– Humiliating dialogue. Another example of a movie written by a group of adults who think they know how children and teenagers talk, but instead just mash together as many pop culture phrases as possible to tap into their cool factor. In 1998 this was a fully functional cliche, so by 2021, this is reaching levels of tired frustration that are none the more urgent in their toxicity since hundreds of installments along the way have padded the folder that stitches each of them together. For this installment, we get a music festival named FleekFest (I’m serious), children who use the term “Fresh” to describe a situation or piece of news that satisfies them, and many other instances where the adults of the production soaked up as much MTV as they possibly could toward gaining a nugget of knowledge about contemporary culture. This film is easily one of the heaviest offenders in this regard, and clearly points out to the depth of the problem when you consider that I literally clapped each time a wish of the children’s came true, because I knew it would result in little dialogue exchanged between them.
– Irresponsible framing. This is not only with the movie’s plot, which shames parents for saying no to their kids for the responsibility of their well-being and the household alike, but also in the many devices the film uses in outlining them literally as a dictator similar to Adolph Hitler or Benito Mussolini (That legitimately happens in the film). These parents are made to feel like they’re out of touch, and the bad guys, when they have virtually given up their lives to provide endlessly for these spoiled kids. Speaking of spoiled, another instance involves the oldest daughter flipping out at Garner’s character for searching through her phone after she has suspicion that a boy is trying to get her alone at a concert. Garner’s character bought the phone, so why does the movie make her out to be something bad because she seeks answers in trying to protect her daughter? This is a persistent problem in film and TV shows, and one that I wish writers would take caution with, as I feel it not only sends the wrong message to impressionable minds, but also underscores the measures of adult protagonists, which are responsibly warranted in their intention.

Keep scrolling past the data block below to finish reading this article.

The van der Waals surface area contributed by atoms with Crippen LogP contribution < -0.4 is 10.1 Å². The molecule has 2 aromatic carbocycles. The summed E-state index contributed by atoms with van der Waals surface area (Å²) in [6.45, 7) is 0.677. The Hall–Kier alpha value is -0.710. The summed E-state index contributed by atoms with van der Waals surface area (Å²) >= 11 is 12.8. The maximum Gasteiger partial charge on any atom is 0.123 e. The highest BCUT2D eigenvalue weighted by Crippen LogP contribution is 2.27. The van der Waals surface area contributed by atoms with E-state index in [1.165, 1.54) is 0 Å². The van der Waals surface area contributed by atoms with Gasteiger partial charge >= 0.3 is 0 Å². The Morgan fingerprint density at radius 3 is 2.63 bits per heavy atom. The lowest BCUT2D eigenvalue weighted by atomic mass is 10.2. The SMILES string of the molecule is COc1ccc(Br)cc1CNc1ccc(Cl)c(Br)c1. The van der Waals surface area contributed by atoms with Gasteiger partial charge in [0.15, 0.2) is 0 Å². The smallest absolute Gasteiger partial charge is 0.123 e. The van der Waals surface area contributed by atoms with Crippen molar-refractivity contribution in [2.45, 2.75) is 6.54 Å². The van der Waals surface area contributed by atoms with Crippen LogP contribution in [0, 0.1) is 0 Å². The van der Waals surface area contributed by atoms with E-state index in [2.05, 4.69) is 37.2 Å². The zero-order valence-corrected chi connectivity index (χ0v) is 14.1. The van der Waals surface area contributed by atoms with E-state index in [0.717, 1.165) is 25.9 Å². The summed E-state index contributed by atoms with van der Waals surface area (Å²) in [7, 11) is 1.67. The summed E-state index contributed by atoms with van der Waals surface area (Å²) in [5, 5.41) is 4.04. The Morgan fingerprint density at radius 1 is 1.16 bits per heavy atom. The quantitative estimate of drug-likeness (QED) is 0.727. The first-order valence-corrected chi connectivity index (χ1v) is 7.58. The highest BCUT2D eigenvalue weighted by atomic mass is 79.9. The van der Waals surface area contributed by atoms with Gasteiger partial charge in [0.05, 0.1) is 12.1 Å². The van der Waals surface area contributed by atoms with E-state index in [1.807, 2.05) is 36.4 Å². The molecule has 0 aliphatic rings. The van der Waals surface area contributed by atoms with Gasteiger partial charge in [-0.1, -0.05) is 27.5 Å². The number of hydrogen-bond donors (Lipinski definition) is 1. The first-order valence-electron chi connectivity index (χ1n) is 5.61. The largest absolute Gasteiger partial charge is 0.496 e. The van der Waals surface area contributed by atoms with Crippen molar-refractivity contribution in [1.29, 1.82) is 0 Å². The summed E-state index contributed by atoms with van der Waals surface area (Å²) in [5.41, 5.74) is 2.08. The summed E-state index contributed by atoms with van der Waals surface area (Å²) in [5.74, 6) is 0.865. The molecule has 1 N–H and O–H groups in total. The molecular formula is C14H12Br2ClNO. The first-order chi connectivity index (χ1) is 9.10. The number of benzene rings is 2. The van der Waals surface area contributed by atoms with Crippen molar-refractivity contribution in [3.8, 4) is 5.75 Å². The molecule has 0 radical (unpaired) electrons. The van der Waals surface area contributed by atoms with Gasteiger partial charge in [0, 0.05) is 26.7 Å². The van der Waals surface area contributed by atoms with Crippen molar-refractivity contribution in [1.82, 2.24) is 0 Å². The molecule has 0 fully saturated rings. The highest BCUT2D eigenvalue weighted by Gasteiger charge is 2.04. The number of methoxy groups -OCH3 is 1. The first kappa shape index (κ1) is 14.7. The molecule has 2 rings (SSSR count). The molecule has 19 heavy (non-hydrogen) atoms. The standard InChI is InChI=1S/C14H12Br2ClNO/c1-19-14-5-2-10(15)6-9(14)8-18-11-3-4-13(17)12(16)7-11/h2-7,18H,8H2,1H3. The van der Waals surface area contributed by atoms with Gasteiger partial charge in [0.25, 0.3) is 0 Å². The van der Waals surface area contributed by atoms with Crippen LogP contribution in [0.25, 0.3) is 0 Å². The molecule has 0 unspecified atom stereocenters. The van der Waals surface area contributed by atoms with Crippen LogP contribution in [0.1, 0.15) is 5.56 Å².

– Blandly predictable. By the film’s closing moments, you are sort of left with the reality that this film went entirely the direction that you expected it to, without even a shred of unconventional, unforeseen instances to bear permanence on the wisdom of every character who eventually learns. In fact, the climax of the movie between Garner and Ortega is so condensed of such little creative wiggle room that you know the where, why, and how of the predicament, and simultaneously just wait for each of them within the storytelling to catch up to you along the way. It’s my opinion that this mostly slapstick comedy could’ve used an underlining of dramatic heft late in the third act. Doing so would’ve not only allowed audiences to invest in character well-being in ways they weren’t privy to throughout the film, but it also would’ve played into the learning aspect by the kid characters, to which the movie is almost completely void of.
My Grade: 5/10 or D+